Global positioning system (GPS) and geographic information system (GIS) technologies are at the cutting edge of an emerging agricultural revolution called site-specific management. Anticipated benefits are both economic and environmental because in this system, herbicides, fertilizers and other inputs are placed only where needed in the precise amounts required. The opportunities for site-specific management of crops, soils, and pests are innumerable. However, most students of agriculture and land resource sciences have little, if any, experience with the GPS and GIS technologies that provide these new opportunities. Beginning in 1995, efforts were undertaken to integrate GPS/GIS technology into the College of Agriculture curriculum. The process began with GPS/GIS training workshops for local and regional faculty. Key faculty modified curriculum within several departmental options and produced instructional modules for 12 different agriculture science courses. Experiential learning opportunities were developed and in some classes, farmer practitioners of site-specific management participated with students in identifying management problems and solutions. Instructional modules and active learning exercises were formally evaluated as to their effects on enhanced student decisionmaking skills and competency in GPS/GIS applications. Recently the new course LRES 357 “GPS/GIS Applications” was added to the curriculum and work is underway to place this course on-line.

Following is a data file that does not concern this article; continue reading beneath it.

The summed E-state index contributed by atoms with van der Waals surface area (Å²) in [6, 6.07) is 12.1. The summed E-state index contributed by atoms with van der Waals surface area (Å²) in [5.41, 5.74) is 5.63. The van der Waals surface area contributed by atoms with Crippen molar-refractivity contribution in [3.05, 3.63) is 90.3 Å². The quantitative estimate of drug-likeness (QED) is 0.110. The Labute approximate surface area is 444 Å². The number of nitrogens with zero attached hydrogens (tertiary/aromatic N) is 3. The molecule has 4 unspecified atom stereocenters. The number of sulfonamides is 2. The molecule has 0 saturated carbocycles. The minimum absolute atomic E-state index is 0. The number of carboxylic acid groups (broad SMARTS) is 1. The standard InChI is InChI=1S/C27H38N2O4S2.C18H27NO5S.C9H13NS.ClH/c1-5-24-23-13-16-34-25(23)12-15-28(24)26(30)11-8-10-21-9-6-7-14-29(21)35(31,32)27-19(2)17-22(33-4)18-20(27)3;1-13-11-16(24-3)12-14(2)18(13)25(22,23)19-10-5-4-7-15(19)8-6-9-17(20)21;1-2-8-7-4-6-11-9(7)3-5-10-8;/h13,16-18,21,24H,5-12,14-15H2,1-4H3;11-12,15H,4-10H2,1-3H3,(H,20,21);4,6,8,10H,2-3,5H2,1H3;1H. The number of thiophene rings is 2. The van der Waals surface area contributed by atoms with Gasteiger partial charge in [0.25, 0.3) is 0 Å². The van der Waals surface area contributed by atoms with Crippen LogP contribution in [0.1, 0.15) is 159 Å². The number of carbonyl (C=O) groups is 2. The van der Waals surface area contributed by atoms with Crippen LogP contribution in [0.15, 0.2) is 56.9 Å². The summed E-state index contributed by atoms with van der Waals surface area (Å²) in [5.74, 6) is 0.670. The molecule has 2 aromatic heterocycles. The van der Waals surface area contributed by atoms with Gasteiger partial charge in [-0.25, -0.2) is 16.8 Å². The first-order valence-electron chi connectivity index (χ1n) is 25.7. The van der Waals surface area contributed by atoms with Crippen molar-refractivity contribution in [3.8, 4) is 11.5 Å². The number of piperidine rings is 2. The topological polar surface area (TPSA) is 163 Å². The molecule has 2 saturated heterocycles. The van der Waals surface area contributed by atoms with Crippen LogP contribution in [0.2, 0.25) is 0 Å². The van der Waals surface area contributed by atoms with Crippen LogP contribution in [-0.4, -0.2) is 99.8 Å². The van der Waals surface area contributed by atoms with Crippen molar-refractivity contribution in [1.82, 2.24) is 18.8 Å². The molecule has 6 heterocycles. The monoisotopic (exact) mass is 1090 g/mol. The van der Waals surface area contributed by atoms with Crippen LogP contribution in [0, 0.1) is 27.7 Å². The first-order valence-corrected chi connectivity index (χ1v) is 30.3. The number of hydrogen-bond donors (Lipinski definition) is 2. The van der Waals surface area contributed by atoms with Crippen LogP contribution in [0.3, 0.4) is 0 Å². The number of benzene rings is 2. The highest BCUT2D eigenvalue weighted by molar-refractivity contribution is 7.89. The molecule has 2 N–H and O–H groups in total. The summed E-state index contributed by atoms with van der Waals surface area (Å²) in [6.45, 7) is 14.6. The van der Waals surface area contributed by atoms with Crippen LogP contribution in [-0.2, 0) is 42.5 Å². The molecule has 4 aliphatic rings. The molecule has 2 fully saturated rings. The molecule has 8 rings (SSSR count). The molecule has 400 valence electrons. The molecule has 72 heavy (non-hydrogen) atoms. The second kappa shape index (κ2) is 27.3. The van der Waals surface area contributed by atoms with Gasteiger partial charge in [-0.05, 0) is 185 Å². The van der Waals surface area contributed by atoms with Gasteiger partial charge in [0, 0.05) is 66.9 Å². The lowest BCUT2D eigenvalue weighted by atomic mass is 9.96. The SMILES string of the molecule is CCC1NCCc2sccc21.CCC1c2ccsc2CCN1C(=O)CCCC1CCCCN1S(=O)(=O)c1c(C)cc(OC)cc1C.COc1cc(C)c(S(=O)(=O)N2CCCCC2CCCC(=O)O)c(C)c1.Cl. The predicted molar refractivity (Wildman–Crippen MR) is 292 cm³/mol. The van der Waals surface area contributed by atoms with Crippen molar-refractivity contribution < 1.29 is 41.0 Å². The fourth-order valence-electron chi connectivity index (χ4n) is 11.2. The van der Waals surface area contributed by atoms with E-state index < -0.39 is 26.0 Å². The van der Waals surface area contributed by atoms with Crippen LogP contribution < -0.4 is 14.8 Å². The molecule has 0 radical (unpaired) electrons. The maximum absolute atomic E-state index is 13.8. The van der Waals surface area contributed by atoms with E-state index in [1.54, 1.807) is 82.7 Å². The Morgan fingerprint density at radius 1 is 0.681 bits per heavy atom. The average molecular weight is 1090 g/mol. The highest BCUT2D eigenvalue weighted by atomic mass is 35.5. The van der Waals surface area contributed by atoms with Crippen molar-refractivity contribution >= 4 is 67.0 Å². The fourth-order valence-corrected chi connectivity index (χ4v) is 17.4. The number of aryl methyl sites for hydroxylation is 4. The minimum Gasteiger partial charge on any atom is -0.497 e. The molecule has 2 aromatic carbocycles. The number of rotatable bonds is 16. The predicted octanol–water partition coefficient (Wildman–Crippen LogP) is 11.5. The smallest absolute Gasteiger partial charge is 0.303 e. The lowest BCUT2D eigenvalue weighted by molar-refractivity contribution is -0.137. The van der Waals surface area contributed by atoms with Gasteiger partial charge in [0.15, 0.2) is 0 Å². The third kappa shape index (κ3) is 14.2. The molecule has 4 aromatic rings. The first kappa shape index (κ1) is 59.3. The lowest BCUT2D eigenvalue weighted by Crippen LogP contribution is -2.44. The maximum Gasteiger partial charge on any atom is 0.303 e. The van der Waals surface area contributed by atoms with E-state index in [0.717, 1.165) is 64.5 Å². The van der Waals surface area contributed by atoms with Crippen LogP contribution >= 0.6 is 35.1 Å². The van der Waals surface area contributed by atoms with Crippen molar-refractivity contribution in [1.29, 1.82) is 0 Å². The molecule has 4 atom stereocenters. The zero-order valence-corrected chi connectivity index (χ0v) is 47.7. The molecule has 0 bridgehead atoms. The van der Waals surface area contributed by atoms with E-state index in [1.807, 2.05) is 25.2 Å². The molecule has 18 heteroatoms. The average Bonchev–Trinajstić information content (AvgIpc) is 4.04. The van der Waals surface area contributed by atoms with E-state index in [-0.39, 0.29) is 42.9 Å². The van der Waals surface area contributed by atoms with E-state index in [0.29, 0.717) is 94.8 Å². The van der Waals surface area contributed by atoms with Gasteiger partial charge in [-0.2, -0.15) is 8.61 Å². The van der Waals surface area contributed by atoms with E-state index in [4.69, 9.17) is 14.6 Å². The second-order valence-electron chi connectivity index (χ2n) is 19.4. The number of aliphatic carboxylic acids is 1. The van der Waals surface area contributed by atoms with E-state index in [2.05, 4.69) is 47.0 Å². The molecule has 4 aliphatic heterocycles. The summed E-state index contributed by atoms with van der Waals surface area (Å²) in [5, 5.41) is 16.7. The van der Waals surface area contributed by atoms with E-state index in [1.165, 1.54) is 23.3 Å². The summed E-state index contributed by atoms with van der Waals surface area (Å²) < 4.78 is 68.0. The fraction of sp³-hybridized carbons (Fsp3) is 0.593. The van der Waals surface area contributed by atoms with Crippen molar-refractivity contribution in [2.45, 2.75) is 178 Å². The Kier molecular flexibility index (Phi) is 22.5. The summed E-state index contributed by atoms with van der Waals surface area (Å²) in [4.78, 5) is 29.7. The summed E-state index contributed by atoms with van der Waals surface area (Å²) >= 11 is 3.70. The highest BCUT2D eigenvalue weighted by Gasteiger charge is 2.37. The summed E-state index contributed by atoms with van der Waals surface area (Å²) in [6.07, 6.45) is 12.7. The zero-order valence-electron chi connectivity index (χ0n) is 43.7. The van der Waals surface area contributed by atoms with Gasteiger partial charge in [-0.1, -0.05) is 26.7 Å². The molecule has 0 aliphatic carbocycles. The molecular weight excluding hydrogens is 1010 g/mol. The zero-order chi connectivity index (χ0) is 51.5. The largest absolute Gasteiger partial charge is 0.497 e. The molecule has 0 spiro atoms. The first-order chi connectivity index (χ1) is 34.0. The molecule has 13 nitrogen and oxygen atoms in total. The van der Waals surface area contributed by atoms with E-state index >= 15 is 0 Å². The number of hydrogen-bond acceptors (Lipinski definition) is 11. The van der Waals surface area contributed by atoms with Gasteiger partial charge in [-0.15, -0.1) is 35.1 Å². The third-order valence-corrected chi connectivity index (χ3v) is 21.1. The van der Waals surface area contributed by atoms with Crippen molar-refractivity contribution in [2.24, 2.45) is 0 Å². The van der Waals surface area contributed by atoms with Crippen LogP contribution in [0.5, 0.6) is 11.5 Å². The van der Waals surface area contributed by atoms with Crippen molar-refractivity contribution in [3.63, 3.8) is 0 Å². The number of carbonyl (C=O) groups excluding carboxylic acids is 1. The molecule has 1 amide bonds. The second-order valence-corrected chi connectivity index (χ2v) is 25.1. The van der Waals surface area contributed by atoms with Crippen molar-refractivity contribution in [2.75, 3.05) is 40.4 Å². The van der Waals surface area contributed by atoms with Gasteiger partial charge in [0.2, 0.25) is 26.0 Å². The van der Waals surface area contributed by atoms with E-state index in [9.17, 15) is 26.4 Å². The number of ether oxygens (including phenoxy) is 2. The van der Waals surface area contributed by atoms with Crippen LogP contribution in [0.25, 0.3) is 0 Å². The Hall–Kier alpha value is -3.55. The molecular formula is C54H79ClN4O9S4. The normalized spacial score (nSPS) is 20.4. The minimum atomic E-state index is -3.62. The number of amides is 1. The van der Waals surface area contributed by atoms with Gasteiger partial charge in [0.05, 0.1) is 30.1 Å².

Ghazal Tarar, Coleman L. Etheredge, Amy McFarland, Amy Snelgrove, Tina M. Waliczek and Jayne M. Zajicek
Visual Information Solutions, Redlands, CA). This process resulted in a grid with values ranging from −1 to 1. The NDVI grid was transferred to the GIS software, where statistics were calculated for each MSA. Statistics generated included the minimum NDVI
Amy Barr, Mark Bennett and John Cardina